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Workflow Services & multiple workflow per service RRS feed

  • Question

  • Hi,

    In .Net 3.5 only one workflow per service is allowed which is just not manageable for large applications.
    I was wondering if it was still the case in .Net 40.

    Thanks.
    philippe
    • Moved by Amadeo Casas - MSFT Monday, November 30, 2009 4:52 PM More appropriate forum (From:.NET Framework 4: Windows Communication Foundation - Beta 2)
    Monday, September 28, 2009 10:58 AM

Answers

  • Hi Phillipe,

    I thinkwe're confusing terminology here.  In WCF, a single service definition can implement multiple service contracts, and each of those service contracts can have multiple operations.  Each WCF ServiceHost (e.g. a single .svc file) is restricted to one service definition. 

    Similarly, in WF 4.0, a workflow service can implement multiple service contracts, and each of those service contracts can have multiple operations.  This is accomplished by using multiple Receive and SendReply activities with different values specified for the ServiceContractName and OperationName properties.  Each WorkflowServiceHost is restricted to a single workflow definition (as Darren mentioned above).

    So if you had 25 services before, there's no reason why you couldn't have 25 workflow services.  With that said, it may not make sense to migrate some of those services to be workflows; it really depends on the type of services you've written.  If they are static, stateless web services that have no complex business logic (e.g. a web service fronting a database that just returns the results of a query), then it's probably ok to just leave it as is.  It also depends on the interaction between each of your operations on your web service, e.g. if you have one operation that creates an order, and one that updates an order, then it makes more sense to use a workflow to enforce that Update can't be called before Create.

    Hope that helps,

    -- Dave
    Tuesday, December 1, 2009 7:02 PM

All replies

  • Hi
    Workflow Services in .net 4.0 has overcome this limitation

    Regards
    Suds
    Monday, September 28, 2009 5:06 PM
  • Actually, even in 4.0 you can only host one workflow service per service host. You can create child workflows, which you can move your work off to, but only one of your workflows per host will be able to accept messages.

    What scenarios do you see as being more manageable if we did support having multiple workflows hosted in a single service host?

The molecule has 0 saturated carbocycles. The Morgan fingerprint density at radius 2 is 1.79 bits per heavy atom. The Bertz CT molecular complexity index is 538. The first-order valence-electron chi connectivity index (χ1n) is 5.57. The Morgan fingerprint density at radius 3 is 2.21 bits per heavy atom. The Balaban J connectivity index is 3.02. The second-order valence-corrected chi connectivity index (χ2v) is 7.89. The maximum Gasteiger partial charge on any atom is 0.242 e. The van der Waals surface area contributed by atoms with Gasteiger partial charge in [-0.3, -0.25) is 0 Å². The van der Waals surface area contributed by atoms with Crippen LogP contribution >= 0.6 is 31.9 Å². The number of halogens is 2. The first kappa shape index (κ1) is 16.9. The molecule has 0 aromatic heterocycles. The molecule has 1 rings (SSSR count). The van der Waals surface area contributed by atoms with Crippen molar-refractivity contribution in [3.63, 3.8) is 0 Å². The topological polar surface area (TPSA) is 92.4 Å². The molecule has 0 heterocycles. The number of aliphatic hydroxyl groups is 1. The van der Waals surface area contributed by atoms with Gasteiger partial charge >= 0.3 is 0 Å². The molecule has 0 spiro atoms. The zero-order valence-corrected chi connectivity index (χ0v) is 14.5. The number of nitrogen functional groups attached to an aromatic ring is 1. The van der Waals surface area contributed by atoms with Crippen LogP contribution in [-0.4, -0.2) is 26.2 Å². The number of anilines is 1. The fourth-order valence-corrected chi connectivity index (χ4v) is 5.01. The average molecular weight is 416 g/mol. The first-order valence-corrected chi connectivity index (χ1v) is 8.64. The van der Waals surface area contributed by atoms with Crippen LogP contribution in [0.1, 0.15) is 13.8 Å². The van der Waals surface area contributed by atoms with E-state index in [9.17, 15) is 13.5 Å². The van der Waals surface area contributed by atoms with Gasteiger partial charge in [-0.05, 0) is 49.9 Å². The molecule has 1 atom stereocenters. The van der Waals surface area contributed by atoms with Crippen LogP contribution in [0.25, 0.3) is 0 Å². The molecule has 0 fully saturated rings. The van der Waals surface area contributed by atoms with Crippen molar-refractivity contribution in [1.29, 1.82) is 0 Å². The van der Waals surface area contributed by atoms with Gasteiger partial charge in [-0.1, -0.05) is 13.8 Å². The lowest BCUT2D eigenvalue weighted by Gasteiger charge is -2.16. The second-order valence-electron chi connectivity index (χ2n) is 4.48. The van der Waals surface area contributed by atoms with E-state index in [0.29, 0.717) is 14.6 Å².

Tuesday, November 24, 2009 11:03 PM
  • Hello,

    Thanks for the answer.
    Here is my scenario :
    My server app contains 300 operations spreaded between 25 services.
    If I had to migrate all 300 operations to workflow service I would endup with 300 .svc files.
    And also I would have an average of 12 xamlx files per project and not speaking about the client who will need to create 300 proxy files.
    Personnaly I think it is lot of files.
    That's my first impression but tell me if I'm wrong.
    philippe
    Wednesday, November 25, 2009 6:31 AM
  • Hi Phillipe,

    I thinkwe're confusing terminology here.  In WCF, a single service definition can implement multiple service contracts, and each of those service contracts can have multiple operations.  Each WCF ServiceHost (e.g. a single .svc file) is restricted to one service definition. 

    Similarly, in WF 4.0, a workflow service can implement multiple service contracts, and each of those service contracts can have multiple operations.  This is accomplished by using multiple Receive and SendReply activities with different values specified for the ServiceContractName and OperationName properties.  Each WorkflowServiceHost is restricted to a single workflow definition (as Darren mentioned above).

    So if you had 25 services before, there's no reason why you couldn't have 25 workflow services.  With that said, it may not make sense to migrate some of those services to be workflows; it really depends on the type of services you've written.  If they are static, stateless web services that have no complex business logic (e.g. a web service fronting a database that just returns the results of a query), then it's probably ok to just leave it as is.  It also depends on the interaction between each of your operations on your web service, e.g. if you have one operation that creates an order, and one that updates an order, then it makes more sense to use a workflow to enforce that Update can't be called before Create.

    Hope that helps,

    -- Dave
    Tuesday, December 1, 2009 7:02 PM